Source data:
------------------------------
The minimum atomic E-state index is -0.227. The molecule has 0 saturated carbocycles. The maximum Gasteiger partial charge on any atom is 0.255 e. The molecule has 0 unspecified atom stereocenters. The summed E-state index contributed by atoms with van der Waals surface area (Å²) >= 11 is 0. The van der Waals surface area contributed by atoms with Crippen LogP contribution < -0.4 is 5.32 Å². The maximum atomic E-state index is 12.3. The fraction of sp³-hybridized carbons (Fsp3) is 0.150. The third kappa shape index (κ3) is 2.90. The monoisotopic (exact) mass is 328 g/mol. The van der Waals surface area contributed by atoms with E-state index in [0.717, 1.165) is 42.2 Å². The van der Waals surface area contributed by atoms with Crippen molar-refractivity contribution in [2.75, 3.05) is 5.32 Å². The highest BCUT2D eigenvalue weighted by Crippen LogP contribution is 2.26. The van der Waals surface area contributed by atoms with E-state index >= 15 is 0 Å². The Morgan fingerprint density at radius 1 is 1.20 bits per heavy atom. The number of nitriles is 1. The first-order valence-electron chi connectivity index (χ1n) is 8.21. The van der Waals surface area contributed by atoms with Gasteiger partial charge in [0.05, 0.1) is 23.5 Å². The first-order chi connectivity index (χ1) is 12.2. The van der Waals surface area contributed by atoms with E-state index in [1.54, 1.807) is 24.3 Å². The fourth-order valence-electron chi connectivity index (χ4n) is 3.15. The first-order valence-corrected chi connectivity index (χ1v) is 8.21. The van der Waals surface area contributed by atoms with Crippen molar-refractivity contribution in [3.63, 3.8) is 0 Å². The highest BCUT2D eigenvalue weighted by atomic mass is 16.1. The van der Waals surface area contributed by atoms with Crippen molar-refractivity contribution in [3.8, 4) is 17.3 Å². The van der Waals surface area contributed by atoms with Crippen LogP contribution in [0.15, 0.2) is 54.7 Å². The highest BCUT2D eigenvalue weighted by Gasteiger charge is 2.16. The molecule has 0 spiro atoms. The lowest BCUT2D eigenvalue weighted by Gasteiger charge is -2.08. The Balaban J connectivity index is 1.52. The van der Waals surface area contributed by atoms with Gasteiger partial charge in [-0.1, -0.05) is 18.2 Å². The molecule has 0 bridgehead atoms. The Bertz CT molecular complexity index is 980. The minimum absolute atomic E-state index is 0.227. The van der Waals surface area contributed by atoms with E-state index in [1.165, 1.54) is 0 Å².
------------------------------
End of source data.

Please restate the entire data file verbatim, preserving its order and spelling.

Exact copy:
The minimum atomic E-state index is -0.227. The molecule has 0 saturated carbocycles. The maximum Gasteiger partial charge on any atom is 0.255 e. The molecule has 0 unspecified atom stereocenters. The summed E-state index contributed by atoms with van der Waals surface area (Å²) >= 11 is 0. The van der Waals surface area contributed by atoms with Crippen LogP contribution < -0.4 is 5.32 Å². The maximum atomic E-state index is 12.3. The fraction of sp³-hybridized carbons (Fsp3) is 0.150. The third kappa shape index (κ3) is 2.90. The monoisotopic (exact) mass is 328 g/mol. The van der Waals surface area contributed by atoms with E-state index in [0.717, 1.165) is 42.2 Å². The van der Waals surface area contributed by atoms with Crippen molar-refractivity contribution in [2.75, 3.05) is 5.32 Å². The highest BCUT2D eigenvalue weighted by Crippen LogP contribution is 2.26. The van der Waals surface area contributed by atoms with E-state index >= 15 is 0 Å². The Morgan fingerprint density at radius 1 is 1.20 bits per heavy atom. The number of nitriles is 1. The first-order valence-electron chi connectivity index (χ1n) is 8.21. The van der Waals surface area contributed by atoms with Gasteiger partial charge in [0.05, 0.1) is 23.5 Å². The first-order chi connectivity index (χ1) is 12.2. The van der Waals surface area contributed by atoms with E-state index in [1.54, 1.807) is 24.3 Å². The fourth-order valence-electron chi connectivity index (χ4n) is 3.15. The first-order valence-corrected chi connectivity index (χ1v) is 8.21. The van der Waals surface area contributed by atoms with Crippen molar-refractivity contribution in [3.63, 3.8) is 0 Å². The highest BCUT2D eigenvalue weighted by atomic mass is 16.1. The van der Waals surface area contributed by atoms with Crippen molar-refractivity contribution in [3.8, 4) is 17.3 Å². The van der Waals surface area contributed by atoms with Crippen LogP contribution in [0.15, 0.2) is 54.7 Å². The highest BCUT2D eigenvalue weighted by Gasteiger charge is 2.16. The molecule has 0 spiro atoms. The lowest BCUT2D eigenvalue weighted by Gasteiger charge is -2.08. The Balaban J connectivity index is 1.52. The van der Waals surface area contributed by atoms with Gasteiger partial charge in [-0.1, -0.05) is 18.2 Å². The molecule has 0 bridgehead atoms. The Bertz CT molecular complexity index is 980. The minimum absolute atomic E-state index is 0.227. The van der Waals surface area contributed by atoms with E-state index in [1.165, 1.54) is 0 Å².